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‘Factory in a box’ concept provides business continuity advantages

A Nokia-led group of 12 electronics industry players have unveiled a new ‘factory in a box’ concept, which can be packed, transported and brought into service in a matter of hours.

The group, which started working on the concept in the summer of 2017, aimed to build a single electronics manufacturing line using cargo containers that can be moved to locations as demand dictates. Collaboration was driven by the expected changes in manufacturing sparked by Industry 4.0, including cloud-based solutions, robotics and new electronic manufacturing IoT solutions, all of which will demand greater agility and flexibility from manufacturers.

Potential use cases include business continuity: a pre-prepared portable factory can be in-service within hours, ensuring that critical customer orders can still be achieved in a timely manner.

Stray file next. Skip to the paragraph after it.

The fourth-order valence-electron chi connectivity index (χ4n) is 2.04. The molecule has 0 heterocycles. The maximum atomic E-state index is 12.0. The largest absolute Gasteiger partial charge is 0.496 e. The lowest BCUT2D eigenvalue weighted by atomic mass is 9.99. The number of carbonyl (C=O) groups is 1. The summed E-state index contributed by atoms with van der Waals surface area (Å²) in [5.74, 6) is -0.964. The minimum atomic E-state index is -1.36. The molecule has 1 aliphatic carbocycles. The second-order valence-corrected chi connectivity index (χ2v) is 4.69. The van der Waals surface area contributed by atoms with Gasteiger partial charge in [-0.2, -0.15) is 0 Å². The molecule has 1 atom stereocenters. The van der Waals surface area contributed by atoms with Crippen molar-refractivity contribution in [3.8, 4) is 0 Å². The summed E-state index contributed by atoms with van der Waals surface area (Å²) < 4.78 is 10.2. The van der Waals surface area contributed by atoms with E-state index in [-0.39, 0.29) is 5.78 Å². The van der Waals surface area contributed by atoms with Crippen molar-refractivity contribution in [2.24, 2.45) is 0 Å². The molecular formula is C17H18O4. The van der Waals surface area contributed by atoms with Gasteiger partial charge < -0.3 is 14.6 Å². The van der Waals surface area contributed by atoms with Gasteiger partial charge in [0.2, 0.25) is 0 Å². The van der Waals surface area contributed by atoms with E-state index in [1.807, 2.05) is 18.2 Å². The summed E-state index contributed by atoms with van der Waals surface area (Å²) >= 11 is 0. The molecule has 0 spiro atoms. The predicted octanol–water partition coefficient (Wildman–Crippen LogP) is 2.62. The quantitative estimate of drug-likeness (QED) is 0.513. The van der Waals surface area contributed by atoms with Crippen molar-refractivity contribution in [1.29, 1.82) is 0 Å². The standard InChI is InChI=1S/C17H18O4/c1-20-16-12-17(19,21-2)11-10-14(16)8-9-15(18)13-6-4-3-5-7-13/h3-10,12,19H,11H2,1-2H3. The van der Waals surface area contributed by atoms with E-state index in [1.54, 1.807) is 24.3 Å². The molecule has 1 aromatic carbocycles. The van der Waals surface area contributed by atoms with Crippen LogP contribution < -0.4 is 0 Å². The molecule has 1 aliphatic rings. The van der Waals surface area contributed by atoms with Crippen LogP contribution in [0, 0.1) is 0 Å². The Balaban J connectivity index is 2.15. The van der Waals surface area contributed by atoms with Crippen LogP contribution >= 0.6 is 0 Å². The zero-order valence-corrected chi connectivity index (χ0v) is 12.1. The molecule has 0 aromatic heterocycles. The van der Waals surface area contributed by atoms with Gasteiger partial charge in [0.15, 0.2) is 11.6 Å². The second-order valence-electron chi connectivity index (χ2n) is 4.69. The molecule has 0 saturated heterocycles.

Factory in a box

In late 2017, the project took a step forward at Nokia's Digital Creativity Lab opening in Munich, where a cargo container with a collaborative robot assembly station was packed, moved to a new location by truck, then restarted within hours at the new location where small Lego cars were assembled, proving the precision of the machines.

The final step in the proof of concept was achieved on February 9th 2018, when full electronic manufacturing of a printed circuit board and robotic assembly and testing took place.

The group - Nokia, Beta Layout, DHL, Fuji, HARTING, Isel, isoloc, MTEK Consulting, Mycronic, Rehm Thermal Systems, Viscom, and 42Q - now plans to demonstrate the full capability of the factory in a box at the Hanover Messe in April 2018.

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